July can be a hot month with water temps high and fish moving to cooler waters. More of your action will result in the early morning and evenings. I like to fish from 5:30 - 6:00 am to about 10:00-10:30. Most of the better bites will come in that time. Especially if you are a lure fisherman. Fishing docks lights at night can very productive with a DOA shrimp. However, you can still catch a good fish in the afternoon sun. It can definitely happen, and it's happened more than once, but, it's a good idea to find some incoming cooler water and fish deeper as the sun climbs. Also a great time to take advantage of the calm still summer mornings with a top water plug. Some good ones include Rapala skitterwalks, Mirro Lure Top Dogs, and BiteaBaits Top walker. All these lures worked with a "walk the dog" action can produce vicious strikes from Redfish, Trout, and all the species that feed on swimming bait. The reason fish hit these style baits in low light is it is easier for fish to look up with no sun blinding them and they can focus on the bait. Harsh sun rays beating down on you is the same thing fish feel. When you move to shade, they will move to deeper water or seek out the cooler temperatures. Moving water will help as well. Most of your traditional methods of fishing will stay the same, but, time of day is important. If your tide is low in the early morning, I would look for backing fish in the shallows, and if the tide is high, I would fish grass lines and over structures and ledges. If you have moving water, bait, and early or evening times, you are in a good situation for success. Beach / jetty fisherman should have a good month with many of the conditions be recognized in these areas. Lady fish, Jacks, blues and mangrove snappers are not as effected by the sunshine as much as other species. So if you want to bend a rod, these species are fairly reliable. Tarpon will be lurking in specific areas, such as deeper holes in creeks, jetties, inlets, areas along the beach, river and areas holding bait. Tarpon are funny, they may come back to a place you found them last year or they can hold up in a totally new area? You have to look and pay attention when out on your trip. If you find them, entice them with a live mullet on a High Seas Fluorocarbon leader. Use the lightest you can get away with for more strikes. Flounder are still showing more and more and will peak in Oct. Typical fish finder rig in structure and moving current along grass lines with bait are good areas. A finger mullet tipped TBS Black Nickel jig working the same type areas is another good bet. Cast out and maintain a tight and "intune" line. Let the bait stay for awhile and slowly retrieve the bait. When you get that "thump" give a couple seconds and come tight and set the hook. Maintain constant pressure and get the net, Flounder come off the hook often! Docks in the Mayport are always a big fish producer. The bigger bull redfish will also be on the rise, soaking crabs, mullet, and cut ladyfish on a fish finder rig, along the St. Johns river channel can be a ticket. Anchor so you are on the ledges of the channel. A big bait on a 3/0 or 4/0 hook and as much weight to just do the job will get results. I totally believe in Fluorocarbon, so I would rig my fish finder rig with it. Remember to resuscitate your fish. Often, those bull reds are extremely exhausted after a brutal battle and they need that. Get out and experience some of North Florida's fishing and enjoy this great place!!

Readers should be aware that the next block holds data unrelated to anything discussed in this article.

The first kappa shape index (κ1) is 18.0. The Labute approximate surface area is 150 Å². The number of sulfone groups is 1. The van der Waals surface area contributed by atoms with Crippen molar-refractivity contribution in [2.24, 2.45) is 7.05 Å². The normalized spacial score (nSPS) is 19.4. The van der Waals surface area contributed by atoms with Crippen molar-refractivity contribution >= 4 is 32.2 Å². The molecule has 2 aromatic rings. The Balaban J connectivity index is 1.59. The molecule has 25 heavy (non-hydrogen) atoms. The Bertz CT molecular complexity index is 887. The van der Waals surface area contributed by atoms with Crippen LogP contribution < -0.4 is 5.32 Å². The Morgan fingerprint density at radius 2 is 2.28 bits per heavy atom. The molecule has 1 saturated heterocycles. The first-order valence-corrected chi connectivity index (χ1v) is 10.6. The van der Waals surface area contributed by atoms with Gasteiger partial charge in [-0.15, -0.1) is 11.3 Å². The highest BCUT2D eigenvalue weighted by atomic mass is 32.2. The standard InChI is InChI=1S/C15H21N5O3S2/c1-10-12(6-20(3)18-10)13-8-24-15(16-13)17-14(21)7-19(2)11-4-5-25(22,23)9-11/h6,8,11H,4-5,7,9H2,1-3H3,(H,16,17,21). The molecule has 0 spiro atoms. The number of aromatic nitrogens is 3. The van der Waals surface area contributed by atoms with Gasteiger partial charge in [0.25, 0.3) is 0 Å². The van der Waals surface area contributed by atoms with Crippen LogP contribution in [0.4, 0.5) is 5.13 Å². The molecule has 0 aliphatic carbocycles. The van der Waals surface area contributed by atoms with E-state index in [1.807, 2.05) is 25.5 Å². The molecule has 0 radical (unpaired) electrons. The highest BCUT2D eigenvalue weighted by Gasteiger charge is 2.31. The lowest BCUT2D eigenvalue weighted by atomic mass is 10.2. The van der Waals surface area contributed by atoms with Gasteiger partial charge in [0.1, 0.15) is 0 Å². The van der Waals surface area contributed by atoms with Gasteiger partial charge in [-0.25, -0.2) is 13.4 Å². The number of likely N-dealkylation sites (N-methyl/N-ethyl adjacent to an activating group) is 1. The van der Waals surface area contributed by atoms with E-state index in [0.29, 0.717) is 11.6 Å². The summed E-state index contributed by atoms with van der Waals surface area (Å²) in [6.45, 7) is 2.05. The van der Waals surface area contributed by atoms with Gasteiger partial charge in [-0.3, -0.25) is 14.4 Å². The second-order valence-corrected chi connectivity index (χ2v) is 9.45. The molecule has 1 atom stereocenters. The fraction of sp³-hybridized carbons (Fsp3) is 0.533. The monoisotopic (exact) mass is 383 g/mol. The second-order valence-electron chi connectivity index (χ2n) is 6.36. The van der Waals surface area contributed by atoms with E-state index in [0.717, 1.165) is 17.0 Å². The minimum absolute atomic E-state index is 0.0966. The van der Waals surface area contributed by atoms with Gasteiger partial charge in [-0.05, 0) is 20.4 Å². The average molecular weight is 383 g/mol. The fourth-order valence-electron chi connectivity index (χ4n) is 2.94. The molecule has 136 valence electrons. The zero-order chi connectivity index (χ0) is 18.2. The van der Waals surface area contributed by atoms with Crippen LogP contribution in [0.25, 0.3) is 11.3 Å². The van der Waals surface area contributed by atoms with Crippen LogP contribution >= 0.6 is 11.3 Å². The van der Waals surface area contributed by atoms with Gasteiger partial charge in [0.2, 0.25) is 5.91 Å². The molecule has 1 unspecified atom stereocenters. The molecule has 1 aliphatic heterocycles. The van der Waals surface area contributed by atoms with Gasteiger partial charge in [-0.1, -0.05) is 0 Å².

Capt. Tony's expert insight on what you should look for on the water and how to get the most out of the current fishing season.